Oblique Lunar Orbiter 4 image
|Colongitude||284° at sunrise|
|Eponym||Carl F. Gauss|
Gauss is a large lunar impact crater, named after Carl Friedrich Gauss, that is located near the northeastern limb of the Moon's near side. It belongs to a category of lunar formations called a walled plain, meaning that it has a diameter of at least 110 kilometers, with a somewhat sunken floor and little or no central massif. Due to its location, this crater appears considerably foreshortened when viewed from the Earth, and its visibility is affected by libration.
The rim of Gauss is better formed in the northern half, and the inner walls have some terracing along the northwest and appear slumped in the northeast. The southern half of the rim is somewhat more eroded.
The interior floor is fairly flat in places, with several craters marking the surface in the southern half. There is also a small crater, Gauss B, lying along the interior of the eastern rim, with the smaller Gauss A lying across the rim just to the northeast of Gauss B. The floor of Gauss is also marked by several clefts, particularly along the eastern and northwestern edges. The uneven crater rims in the south and a series of rises in the north gives the appearance of a ridge line that traverses the crater floor from north to south.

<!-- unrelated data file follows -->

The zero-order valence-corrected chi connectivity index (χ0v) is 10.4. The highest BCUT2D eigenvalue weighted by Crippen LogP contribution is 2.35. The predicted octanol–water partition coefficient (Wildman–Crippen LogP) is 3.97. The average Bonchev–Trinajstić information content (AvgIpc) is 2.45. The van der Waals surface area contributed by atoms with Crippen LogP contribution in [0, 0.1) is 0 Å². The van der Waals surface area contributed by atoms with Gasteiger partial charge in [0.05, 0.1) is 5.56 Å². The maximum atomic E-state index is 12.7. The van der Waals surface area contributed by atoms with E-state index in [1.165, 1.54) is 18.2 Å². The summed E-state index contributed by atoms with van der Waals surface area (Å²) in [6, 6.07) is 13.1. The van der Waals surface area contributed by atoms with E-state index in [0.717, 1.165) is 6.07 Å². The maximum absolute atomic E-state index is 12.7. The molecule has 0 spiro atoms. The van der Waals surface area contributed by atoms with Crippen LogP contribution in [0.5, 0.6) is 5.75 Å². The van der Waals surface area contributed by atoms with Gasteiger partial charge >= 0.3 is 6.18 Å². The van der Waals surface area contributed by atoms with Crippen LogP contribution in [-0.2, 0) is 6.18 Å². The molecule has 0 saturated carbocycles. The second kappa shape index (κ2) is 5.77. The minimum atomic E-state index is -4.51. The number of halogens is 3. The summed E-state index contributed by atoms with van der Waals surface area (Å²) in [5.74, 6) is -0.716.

Gauss crater from Apollo 14
Gauss crater from Apollo 16
Regional view with Gauss below center and Lacus Spei (dark patch near horizon)
By convention these features are identified on lunar maps by placing the letter on the side of the crater midpoint that is closest to Gauss.
|A||36.5° N||82.7° E||18 km||WGPSN|
|B||35.9° N||81.2° E||37 km||WGPSN|
|C||39.7° N||72.1° E||29 km||WGPSN|
|D||39.3° N||73.8° E||24 km||WGPSN|
|E||35.3° N||77.6° E||8 km||WGPSN|
|F||34.8° N||78.3° E||20 km||WGPSN|
|G||34.2° N||78.6° E||18 km||WGPSN|
|H||33.2° N||77.1° E||11 km||WGPSN|
|J||40.6° N||72.6° E||14 km||WGPSN|
|W||34.5° N||80.2° E||18 km||WGPSN|
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